Newest ADHD Info from Hallowell and Ratey

Interested in the newest ADHD info from experts Edward M. Hallowell and John J. Ratey? See ADHD 2.0: New Science and Essential Strategies for Thriving with Distraction–from Childhood through Adulthood. Among other goals, in this update the authors aim to depathologize ADHD. They express a preference, for example, to rename this diagnosis VAST, or Variable Attention Stimulus Trait.

From the Publishers Weekly review of ADHD 2.0:

Despite the disorder’s reputation as a condition that occurs in childhood, the authors write, ADHD can often appear in adulthood, when ‘the demands of life exceed the person’s ability to deal with them.’ ADHD can be channeled in healthy ways once it’s understood, they posit: because people with ADHD feel ‘an omnipresent itch to create,’ the authors encourage readers who have the condition to find a job that highlights creative strengths.

As Dr. Lloyd Sederer states in his review (Psychology Today), “Both Hallowell and Ratey take ADHD personally and seriously: Because they too have this condition, and clearly are exemplars for making a big and rewarding life with ADHD.”

Management of ADHD is of course a major focus of this book. Hallowell, says Dr. Sederer, believes that interpersonal “connection” is the top treatment. In addition to other suggestions for effective management of ADHD, the authors note that medications can also be of great benefit.

Featured below are quotes from ADHD 2.0 as well as two of the previous Hallowell/Ratey books, Driven to Distraction (Revised): Recognizing and Coping with Attention Deficit Disorder, and Delivered from Distraction: Getting the Most out of Life with Attention Deficit Disorder.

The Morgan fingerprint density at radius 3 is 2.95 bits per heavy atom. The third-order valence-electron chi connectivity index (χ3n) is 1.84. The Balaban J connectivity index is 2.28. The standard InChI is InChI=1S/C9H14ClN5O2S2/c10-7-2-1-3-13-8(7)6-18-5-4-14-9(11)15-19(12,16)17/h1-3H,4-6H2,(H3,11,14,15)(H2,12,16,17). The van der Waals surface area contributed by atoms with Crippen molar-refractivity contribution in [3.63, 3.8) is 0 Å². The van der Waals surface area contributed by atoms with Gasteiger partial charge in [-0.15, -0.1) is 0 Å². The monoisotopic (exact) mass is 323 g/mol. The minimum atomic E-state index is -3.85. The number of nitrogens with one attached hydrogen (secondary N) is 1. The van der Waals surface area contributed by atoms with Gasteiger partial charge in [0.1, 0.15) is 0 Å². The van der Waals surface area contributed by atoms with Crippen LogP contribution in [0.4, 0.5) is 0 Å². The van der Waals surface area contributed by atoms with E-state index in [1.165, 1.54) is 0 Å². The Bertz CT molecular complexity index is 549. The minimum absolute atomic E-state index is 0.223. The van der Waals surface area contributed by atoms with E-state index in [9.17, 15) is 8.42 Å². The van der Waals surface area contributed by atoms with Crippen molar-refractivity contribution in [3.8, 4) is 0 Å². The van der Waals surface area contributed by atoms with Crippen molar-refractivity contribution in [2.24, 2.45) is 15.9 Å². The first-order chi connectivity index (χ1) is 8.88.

ADHD 2.0

A person with ADHD has the power of a Ferrari engine but with bicycle-strength brakes. It’s the mismatch of engine power to braking capability that causes the problems. Strengthening one’s brakes is the name of the game.

The great mathematician Alan Turing summed us up when he said, “Sometimes it is the people no one can imagine anything of who do the things no one can imagine.” That sums us up perfectly.

ADHD is worse than the top 5 killers in the U.S. combined. Having ADHD costs a person nearly thirteen years of life, on average….And that’s on top of all the findings of a greater risk for accidental injury and suicide….About two-thirds of people with ADHD have a life expectancy reduced by up to 21 years.

Driven to Distraction

...You don’t mean to do the things you do do, and you don’t do the things you mean to do.

To tell a person who has ADD to try harder is about as helpful as telling someone who is nearsighted to squint harder.

While we all need external structure in our lives—some degree of predictability, routine, organization—those with ADD need it much more than most people. They need external structure so much because they so lack internal structure.

Delivered from Distraction

It is not a deficit of attention that we ADD-ers have, it is that our attention likes to go where it wants to and we can’t always control it.

You can superfocus sometimes, but also space out when you least mean to. You can radiate confidence and also feel as insecure as a cat in a kennel. You can perform at the highest level, feeling incompetent as you do so. You can be loved by many, but feel as if no one really likes you. You can absolutely, totally, intend to do something, then forget to do it. You can have the greatest ideas in the world, but feel as if you can’t accomplish a thing.

THE SEVEN HABITS OF HIGHLY EFFECTIVE ADD ADULTS 1. Do what you’re good at. Don’t spend too much time trying to get good at what you’re bad at. (You did enough of that in school.) 2. Delegate what you’re bad at to others, as often as possible. 3. Connect your energy to a creative outlet. 4. Get well enough organized to achieve your goals. The key here is “well enough.” That doesn’t mean you have to be very well organized at all—just well enough organized to achieve your goals. 5. Ask for and heed advice from people you trust—and ignore, as best you can, the dream-breakers and finger-waggers. 6. Make sure you keep up regular contact with a few close friends. 7. Go with your positive side. Even though you have a negative side, make decisions and run your life with your positive side.

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